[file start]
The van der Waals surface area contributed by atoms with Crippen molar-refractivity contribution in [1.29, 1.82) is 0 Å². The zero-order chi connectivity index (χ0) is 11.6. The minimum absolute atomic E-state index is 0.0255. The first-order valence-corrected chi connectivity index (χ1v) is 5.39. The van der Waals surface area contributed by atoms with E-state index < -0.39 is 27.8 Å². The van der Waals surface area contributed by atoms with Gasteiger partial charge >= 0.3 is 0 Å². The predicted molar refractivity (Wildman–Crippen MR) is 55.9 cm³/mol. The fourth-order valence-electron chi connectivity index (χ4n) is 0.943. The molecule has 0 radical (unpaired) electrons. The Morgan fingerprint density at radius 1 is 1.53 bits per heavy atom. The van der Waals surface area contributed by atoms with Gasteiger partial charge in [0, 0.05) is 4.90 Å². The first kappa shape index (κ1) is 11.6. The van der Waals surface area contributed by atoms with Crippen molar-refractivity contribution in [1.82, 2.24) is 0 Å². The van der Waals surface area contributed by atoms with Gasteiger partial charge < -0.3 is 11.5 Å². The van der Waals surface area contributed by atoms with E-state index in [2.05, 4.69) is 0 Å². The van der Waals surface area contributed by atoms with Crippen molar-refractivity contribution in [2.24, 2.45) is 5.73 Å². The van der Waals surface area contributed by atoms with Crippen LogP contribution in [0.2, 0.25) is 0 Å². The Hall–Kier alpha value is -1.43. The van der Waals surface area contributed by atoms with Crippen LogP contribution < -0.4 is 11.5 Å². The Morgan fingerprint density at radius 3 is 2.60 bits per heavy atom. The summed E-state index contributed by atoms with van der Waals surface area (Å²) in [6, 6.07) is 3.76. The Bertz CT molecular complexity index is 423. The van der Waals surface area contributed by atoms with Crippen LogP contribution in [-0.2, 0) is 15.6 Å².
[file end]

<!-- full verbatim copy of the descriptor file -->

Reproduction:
The van der Waals surface area contributed by atoms with Crippen molar-refractivity contribution in [1.29, 1.82) is 0 Å². The zero-order chi connectivity index (χ0) is 11.6. The minimum absolute atomic E-state index is 0.0255. The first-order valence-corrected chi connectivity index (χ1v) is 5.39. The van der Waals surface area contributed by atoms with E-state index < -0.39 is 27.8 Å². The van der Waals surface area contributed by atoms with Gasteiger partial charge >= 0.3 is 0 Å². The predicted molar refractivity (Wildman–Crippen MR) is 55.9 cm³/mol. The fourth-order valence-electron chi connectivity index (χ4n) is 0.943. The molecule has 0 radical (unpaired) electrons. The Morgan fingerprint density at radius 1 is 1.53 bits per heavy atom. The van der Waals surface area contributed by atoms with Gasteiger partial charge in [0, 0.05) is 4.90 Å². The first kappa shape index (κ1) is 11.6. The van der Waals surface area contributed by atoms with Crippen molar-refractivity contribution in [1.82, 2.24) is 0 Å². The van der Waals surface area contributed by atoms with Gasteiger partial charge < -0.3 is 11.5 Å². The van der Waals surface area contributed by atoms with E-state index in [2.05, 4.69) is 0 Å². The van der Waals surface area contributed by atoms with Crippen molar-refractivity contribution in [2.24, 2.45) is 5.73 Å². The van der Waals surface area contributed by atoms with Crippen LogP contribution in [0.2, 0.25) is 0 Å². The Hall–Kier alpha value is -1.43. The van der Waals surface area contributed by atoms with Crippen LogP contribution < -0.4 is 11.5 Å². The Morgan fingerprint density at radius 3 is 2.60 bits per heavy atom. The summed E-state index contributed by atoms with van der Waals surface area (Å²) in [6, 6.07) is 3.76. The Bertz CT molecular complexity index is 423. The van der Waals surface area contributed by atoms with Crippen LogP contribution in [-0.2, 0) is 15.6 Å².